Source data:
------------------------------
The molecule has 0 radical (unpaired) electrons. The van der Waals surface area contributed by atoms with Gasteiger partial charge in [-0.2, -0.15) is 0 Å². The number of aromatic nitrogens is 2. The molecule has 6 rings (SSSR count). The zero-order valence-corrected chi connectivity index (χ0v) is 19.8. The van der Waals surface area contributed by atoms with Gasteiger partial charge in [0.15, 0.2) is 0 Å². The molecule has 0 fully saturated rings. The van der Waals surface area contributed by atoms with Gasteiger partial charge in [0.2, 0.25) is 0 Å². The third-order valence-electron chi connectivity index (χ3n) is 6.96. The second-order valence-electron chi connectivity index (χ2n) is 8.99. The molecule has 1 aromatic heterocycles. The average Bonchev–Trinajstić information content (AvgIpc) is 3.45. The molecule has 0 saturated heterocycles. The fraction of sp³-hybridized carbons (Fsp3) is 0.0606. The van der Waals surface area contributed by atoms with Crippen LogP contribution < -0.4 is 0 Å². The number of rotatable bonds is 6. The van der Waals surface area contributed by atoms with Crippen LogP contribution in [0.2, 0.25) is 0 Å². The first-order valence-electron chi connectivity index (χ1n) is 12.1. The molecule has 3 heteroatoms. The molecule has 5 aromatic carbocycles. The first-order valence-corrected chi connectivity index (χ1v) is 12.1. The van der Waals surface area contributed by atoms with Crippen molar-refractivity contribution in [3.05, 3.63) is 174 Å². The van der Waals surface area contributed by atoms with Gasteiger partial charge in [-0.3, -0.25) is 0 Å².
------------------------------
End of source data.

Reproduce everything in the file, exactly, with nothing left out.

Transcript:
The molecule has 0 radical (unpaired) electrons. The van der Waals surface area contributed by atoms with Gasteiger partial charge in [-0.2, -0.15) is 0 Å². The number of aromatic nitrogens is 2. The molecule has 6 rings (SSSR count). The zero-order valence-corrected chi connectivity index (χ0v) is 19.8. The van der Waals surface area contributed by atoms with Gasteiger partial charge in [0.15, 0.2) is 0 Å². The molecule has 0 fully saturated rings. The van der Waals surface area contributed by atoms with Gasteiger partial charge in [0.2, 0.25) is 0 Å². The third-order valence-electron chi connectivity index (χ3n) is 6.96. The second-order valence-electron chi connectivity index (χ2n) is 8.99. The molecule has 1 aromatic heterocycles. The average Bonchev–Trinajstić information content (AvgIpc) is 3.45. The molecule has 0 saturated heterocycles. The fraction of sp³-hybridized carbons (Fsp3) is 0.0606. The van der Waals surface area contributed by atoms with Crippen LogP contribution < -0.4 is 0 Å². The number of rotatable bonds is 6. The van der Waals surface area contributed by atoms with Crippen LogP contribution in [0.2, 0.25) is 0 Å². The first-order valence-electron chi connectivity index (χ1n) is 12.1. The molecule has 3 heteroatoms. The molecule has 5 aromatic carbocycles. The first-order valence-corrected chi connectivity index (χ1v) is 12.1. The van der Waals surface area contributed by atoms with Crippen molar-refractivity contribution in [3.05, 3.63) is 174 Å². The van der Waals surface area contributed by atoms with Gasteiger partial charge in [-0.3, -0.25) is 0 Å².